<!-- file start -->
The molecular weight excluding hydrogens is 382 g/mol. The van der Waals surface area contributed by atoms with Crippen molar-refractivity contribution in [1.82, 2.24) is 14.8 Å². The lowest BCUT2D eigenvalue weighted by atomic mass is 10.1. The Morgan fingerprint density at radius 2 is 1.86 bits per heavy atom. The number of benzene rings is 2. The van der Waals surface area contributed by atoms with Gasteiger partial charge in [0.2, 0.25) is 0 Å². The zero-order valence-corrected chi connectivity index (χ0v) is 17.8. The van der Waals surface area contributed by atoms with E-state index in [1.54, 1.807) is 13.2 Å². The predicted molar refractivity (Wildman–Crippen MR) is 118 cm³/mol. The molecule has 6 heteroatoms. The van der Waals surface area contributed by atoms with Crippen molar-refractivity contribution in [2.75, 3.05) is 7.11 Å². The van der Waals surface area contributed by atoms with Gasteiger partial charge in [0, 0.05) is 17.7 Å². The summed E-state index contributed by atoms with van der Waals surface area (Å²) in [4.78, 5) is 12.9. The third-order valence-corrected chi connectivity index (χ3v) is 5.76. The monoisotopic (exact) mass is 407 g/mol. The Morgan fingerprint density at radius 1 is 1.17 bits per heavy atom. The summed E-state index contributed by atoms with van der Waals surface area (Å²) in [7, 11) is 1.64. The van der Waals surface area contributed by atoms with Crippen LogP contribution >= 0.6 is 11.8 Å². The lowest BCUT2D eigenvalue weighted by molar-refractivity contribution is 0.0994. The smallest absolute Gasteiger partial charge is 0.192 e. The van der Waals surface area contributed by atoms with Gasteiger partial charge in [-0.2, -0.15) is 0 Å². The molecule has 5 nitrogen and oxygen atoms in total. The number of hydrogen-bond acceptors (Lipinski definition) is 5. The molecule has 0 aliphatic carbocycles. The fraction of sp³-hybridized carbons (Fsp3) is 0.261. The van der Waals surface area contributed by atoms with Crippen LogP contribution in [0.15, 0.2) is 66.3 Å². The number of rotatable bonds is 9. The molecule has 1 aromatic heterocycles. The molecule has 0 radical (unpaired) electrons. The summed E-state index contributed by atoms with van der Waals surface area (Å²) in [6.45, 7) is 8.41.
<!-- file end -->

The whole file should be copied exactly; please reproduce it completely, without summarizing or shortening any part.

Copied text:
The molecular weight excluding hydrogens is 382 g/mol. The van der Waals surface area contributed by atoms with Crippen molar-refractivity contribution in [1.82, 2.24) is 14.8 Å². The lowest BCUT2D eigenvalue weighted by atomic mass is 10.1. The Morgan fingerprint density at radius 2 is 1.86 bits per heavy atom. The number of benzene rings is 2. The van der Waals surface area contributed by atoms with Gasteiger partial charge in [0.2, 0.25) is 0 Å². The zero-order valence-corrected chi connectivity index (χ0v) is 17.8. The van der Waals surface area contributed by atoms with E-state index in [1.54, 1.807) is 13.2 Å². The predicted molar refractivity (Wildman–Crippen MR) is 118 cm³/mol. The molecule has 6 heteroatoms. The van der Waals surface area contributed by atoms with Crippen molar-refractivity contribution in [2.75, 3.05) is 7.11 Å². The van der Waals surface area contributed by atoms with Gasteiger partial charge in [0, 0.05) is 17.7 Å². The summed E-state index contributed by atoms with van der Waals surface area (Å²) in [4.78, 5) is 12.9. The third-order valence-corrected chi connectivity index (χ3v) is 5.76. The monoisotopic (exact) mass is 407 g/mol. The Morgan fingerprint density at radius 1 is 1.17 bits per heavy atom. The summed E-state index contributed by atoms with van der Waals surface area (Å²) in [7, 11) is 1.64. The van der Waals surface area contributed by atoms with Crippen LogP contribution >= 0.6 is 11.8 Å². The lowest BCUT2D eigenvalue weighted by molar-refractivity contribution is 0.0994. The smallest absolute Gasteiger partial charge is 0.192 e. The van der Waals surface area contributed by atoms with Gasteiger partial charge in [-0.2, -0.15) is 0 Å². The molecule has 5 nitrogen and oxygen atoms in total. The number of hydrogen-bond acceptors (Lipinski definition) is 5. The molecule has 0 aliphatic carbocycles. The fraction of sp³-hybridized carbons (Fsp3) is 0.261. The van der Waals surface area contributed by atoms with Crippen LogP contribution in [0.15, 0.2) is 66.3 Å². The number of rotatable bonds is 9. The molecule has 1 aromatic heterocycles. The molecule has 0 radical (unpaired) electrons. The summed E-state index contributed by atoms with van der Waals surface area (Å²) in [6.45, 7) is 8.41.